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We’ve been asking to hear your travel success and mistake stories to both celebrate and help our TPG UK community. Recently, we received a great success story from Kai, who got an amazing, almost private jet experience by booking a seasonal BA flight at the very start of the season.
This week, we’re featuring a not-so-lucky travel tale. Mark B. contacted us to tell us how his cheap upgrade became very expensive:
“May I share my reaction to your article about bidding for upgrades on Norwegian flights.
Almost a year ago, I was organising a single journey flight for my backpacking son to fly back from Asia to the UK, and was pleased to source a budget price economy fare on Norwegian from Bangkok (BKK) to Copenhagen (CPH) and then Ryanair to UK. Like you, I received an invitation to bid for an upgrade and thought how inspirational/motivating it might be for my student offspring to experience a high grade of travel for the possible expense of a bucket-shop price.
I assure you I’m not completely daft!
However, either through misfortune or maybe due to a momentary lapse of concentration, it appears — as Norwegian argued later — that instead of my bid being for the TOTAL amount I was willing to outlay, the bid one submits is (when accepted) in fact purely for the SURPLUS a buyer would be willing to pay. If/when you are writing on this subject again, and purely for the sake of forewarning other virgin Norwegian flight buyers, I wonder whether you might want to add a caution that Norwegian’s enticing wording for such bids can be misconstrued. Hence, buyers should be fully aware that their bid is purely for the prospective surplus for travelling in Premium and NOT for the combined original fare + surplus amount”.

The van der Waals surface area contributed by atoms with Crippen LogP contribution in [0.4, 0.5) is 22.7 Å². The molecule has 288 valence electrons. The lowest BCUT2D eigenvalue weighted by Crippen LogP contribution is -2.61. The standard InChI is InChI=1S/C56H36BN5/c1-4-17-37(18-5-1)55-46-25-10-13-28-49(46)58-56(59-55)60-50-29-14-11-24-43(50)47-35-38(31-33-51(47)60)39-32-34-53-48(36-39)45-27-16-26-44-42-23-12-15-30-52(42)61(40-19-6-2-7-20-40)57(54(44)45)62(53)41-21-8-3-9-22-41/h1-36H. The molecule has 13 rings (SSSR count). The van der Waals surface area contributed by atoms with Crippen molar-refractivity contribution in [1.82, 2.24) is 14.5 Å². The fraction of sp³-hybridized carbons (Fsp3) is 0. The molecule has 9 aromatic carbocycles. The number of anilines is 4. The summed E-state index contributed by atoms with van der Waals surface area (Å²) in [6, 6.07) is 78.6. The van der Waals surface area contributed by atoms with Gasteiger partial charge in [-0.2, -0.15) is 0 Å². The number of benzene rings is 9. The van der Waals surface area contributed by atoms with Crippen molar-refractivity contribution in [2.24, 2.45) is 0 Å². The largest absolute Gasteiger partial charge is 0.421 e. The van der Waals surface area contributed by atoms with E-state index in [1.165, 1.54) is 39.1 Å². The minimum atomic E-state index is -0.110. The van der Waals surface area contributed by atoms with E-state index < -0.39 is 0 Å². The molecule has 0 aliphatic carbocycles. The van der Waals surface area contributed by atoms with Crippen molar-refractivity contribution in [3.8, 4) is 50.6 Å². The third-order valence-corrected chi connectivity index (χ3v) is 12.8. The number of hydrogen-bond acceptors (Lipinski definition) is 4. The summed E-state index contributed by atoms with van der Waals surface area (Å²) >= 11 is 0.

While bidding for an upgrade can be an inexpensive way to secure an upgrade to a more comfortable flight, be aware that the upgrade cost is over and above whatever you have already paid for your lower class seat.
We love hearing stories like this — both those days your travel has been amazing and those days you would rather forget.
If you’d like to share your personal travel stories to be published on our site, we would love to hear them. Simply email your story (a paragraph of around 100 words is perfect) to firstname.lastname@example.org and put ‘Reader Success Story’ or ‘Reader Mistake Story’ in the subject line.
Featured image by Gettys Images.
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